Environmental Disclosure and the Cost of Capital: Evidence from the Fukushima Nuclear Disaster
74 Pages Posted: 2 Jan 2014 Last revised: 26 Apr 2018
Date Written: November 1, 2015
We exploit the Fukushima nuclear disaster as a source of variation in the demand for environmental information to study the economic consequences of environmental disclosure. Using a large, hand-collected sample of Japanese firms, we find that firms that issue stand-alone environmental reports incur a less severe — although economically and statistically negligible — increase in the cost of capital after the disaster than non-disclosing firms. Most important, we document that, within disclosing firms, those reporting verifiable information on their expected environmental performance experience a lower increase in the cost of capital compared to both non-disclosing firms and to firms that do not report information on their expected performance. Finally, firms react to the disaster by increasing the disclosure of forward-looking information, with a larger effect for firms with histories of forward-looking guidance. Taken together, our results help to clarify the circumstances under which the disclosure of non-financial and unregulated information affects the cost of capital.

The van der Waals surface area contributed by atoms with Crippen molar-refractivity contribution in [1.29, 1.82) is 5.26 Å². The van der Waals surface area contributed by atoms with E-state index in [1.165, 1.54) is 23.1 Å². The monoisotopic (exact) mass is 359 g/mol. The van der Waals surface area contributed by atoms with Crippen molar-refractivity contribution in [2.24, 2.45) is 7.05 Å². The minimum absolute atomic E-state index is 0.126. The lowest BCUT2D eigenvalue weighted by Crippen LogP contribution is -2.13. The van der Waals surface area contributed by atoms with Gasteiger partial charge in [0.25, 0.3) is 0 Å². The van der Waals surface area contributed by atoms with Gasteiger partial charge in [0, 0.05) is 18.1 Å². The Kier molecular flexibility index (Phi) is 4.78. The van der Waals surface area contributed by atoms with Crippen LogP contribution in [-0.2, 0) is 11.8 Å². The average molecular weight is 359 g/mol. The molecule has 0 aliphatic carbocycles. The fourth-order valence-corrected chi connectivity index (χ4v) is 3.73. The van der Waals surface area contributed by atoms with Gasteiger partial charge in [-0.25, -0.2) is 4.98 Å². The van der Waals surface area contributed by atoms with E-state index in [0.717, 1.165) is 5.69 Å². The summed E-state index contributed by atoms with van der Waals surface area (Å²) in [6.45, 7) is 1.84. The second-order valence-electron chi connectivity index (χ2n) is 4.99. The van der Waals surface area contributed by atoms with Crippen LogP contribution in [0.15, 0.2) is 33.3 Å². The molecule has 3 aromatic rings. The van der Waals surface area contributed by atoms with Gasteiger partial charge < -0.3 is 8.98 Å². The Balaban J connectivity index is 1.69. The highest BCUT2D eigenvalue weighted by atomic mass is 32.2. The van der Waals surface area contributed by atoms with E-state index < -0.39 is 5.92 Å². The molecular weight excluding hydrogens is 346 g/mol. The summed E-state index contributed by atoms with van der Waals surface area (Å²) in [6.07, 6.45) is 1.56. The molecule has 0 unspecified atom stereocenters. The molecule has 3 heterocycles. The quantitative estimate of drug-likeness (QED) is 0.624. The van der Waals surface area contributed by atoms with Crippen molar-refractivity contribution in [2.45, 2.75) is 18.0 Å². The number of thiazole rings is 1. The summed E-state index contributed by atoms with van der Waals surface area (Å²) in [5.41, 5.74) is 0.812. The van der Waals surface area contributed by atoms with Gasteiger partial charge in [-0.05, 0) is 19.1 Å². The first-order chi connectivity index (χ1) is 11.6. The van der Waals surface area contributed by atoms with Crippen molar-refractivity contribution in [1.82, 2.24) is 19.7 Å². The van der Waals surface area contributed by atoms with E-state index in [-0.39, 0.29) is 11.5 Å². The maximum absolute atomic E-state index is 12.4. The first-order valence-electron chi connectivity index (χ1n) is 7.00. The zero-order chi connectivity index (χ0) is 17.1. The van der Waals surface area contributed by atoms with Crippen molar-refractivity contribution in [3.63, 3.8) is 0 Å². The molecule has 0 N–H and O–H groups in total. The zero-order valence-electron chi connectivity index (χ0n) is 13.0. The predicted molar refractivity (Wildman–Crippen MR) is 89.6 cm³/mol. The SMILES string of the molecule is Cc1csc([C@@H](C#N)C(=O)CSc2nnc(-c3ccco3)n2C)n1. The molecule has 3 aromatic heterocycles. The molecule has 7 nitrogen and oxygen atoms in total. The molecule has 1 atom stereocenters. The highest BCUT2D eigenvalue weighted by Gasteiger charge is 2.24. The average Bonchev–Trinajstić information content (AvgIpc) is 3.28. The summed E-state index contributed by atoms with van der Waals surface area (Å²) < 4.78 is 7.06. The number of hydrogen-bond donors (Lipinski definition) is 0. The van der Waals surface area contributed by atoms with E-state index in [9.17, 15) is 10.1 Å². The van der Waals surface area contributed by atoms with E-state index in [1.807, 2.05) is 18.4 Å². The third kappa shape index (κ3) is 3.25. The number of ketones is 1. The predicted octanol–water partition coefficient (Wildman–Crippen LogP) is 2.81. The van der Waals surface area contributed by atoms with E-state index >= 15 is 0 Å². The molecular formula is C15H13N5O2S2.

Keywords: environmental disclosure, cost of capital, precision of information, commitment to disclosure
JEL Classification: G14, G30, M14, M41
Suggested Citation: Suggested Citation